According to the national park’s Facebook page, the fog was caused by something called a ‘temperature inversion’. This happens when warm air acts as a lid to seal cool air near the ground. That means all pollution and fog is trapped and unable to rise.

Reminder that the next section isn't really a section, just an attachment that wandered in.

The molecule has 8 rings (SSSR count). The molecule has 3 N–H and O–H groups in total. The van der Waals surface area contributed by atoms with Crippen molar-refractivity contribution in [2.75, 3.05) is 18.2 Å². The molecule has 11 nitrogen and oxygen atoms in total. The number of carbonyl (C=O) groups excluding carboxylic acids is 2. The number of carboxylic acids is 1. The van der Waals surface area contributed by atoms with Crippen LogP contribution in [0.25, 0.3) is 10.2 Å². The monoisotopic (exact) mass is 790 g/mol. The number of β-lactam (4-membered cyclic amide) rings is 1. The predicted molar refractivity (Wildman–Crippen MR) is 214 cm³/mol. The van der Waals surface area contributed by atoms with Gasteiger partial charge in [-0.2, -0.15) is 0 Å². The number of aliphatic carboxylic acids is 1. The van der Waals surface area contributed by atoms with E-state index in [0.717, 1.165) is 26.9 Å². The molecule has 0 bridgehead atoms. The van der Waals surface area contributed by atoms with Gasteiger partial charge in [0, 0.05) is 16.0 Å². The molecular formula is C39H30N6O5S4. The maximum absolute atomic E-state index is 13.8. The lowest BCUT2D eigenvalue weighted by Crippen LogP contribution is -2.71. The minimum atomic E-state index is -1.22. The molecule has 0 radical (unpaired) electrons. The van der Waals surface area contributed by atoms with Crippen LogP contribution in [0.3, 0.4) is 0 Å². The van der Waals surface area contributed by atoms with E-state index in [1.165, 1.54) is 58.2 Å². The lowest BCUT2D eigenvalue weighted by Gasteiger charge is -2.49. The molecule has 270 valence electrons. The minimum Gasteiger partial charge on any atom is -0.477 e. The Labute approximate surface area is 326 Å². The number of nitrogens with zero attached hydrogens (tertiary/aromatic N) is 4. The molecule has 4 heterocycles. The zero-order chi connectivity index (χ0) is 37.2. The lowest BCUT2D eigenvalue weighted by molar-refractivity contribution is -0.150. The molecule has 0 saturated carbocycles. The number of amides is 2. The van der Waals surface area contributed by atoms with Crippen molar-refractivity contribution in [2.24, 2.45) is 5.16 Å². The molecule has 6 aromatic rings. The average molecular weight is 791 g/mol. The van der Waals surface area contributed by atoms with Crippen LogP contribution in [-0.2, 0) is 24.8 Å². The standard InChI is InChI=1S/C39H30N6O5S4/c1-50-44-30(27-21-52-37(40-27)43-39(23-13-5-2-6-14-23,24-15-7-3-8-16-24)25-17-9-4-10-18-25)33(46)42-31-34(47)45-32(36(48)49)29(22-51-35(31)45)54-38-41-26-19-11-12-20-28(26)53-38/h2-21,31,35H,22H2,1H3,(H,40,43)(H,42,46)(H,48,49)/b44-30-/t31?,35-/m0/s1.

Ranger Erin Whittaker told MailOnline that temperature inversions happen on average once or twice a year, but never producing such a picturesque full inversion.
As the DM(UK) and the slightly-pre-Thanksgiving National Park video below make clear, inversions are not impossibly rare. But this drastic (and photogenic) an example is a rare treasure.
Maybe November 29th was a good day after all.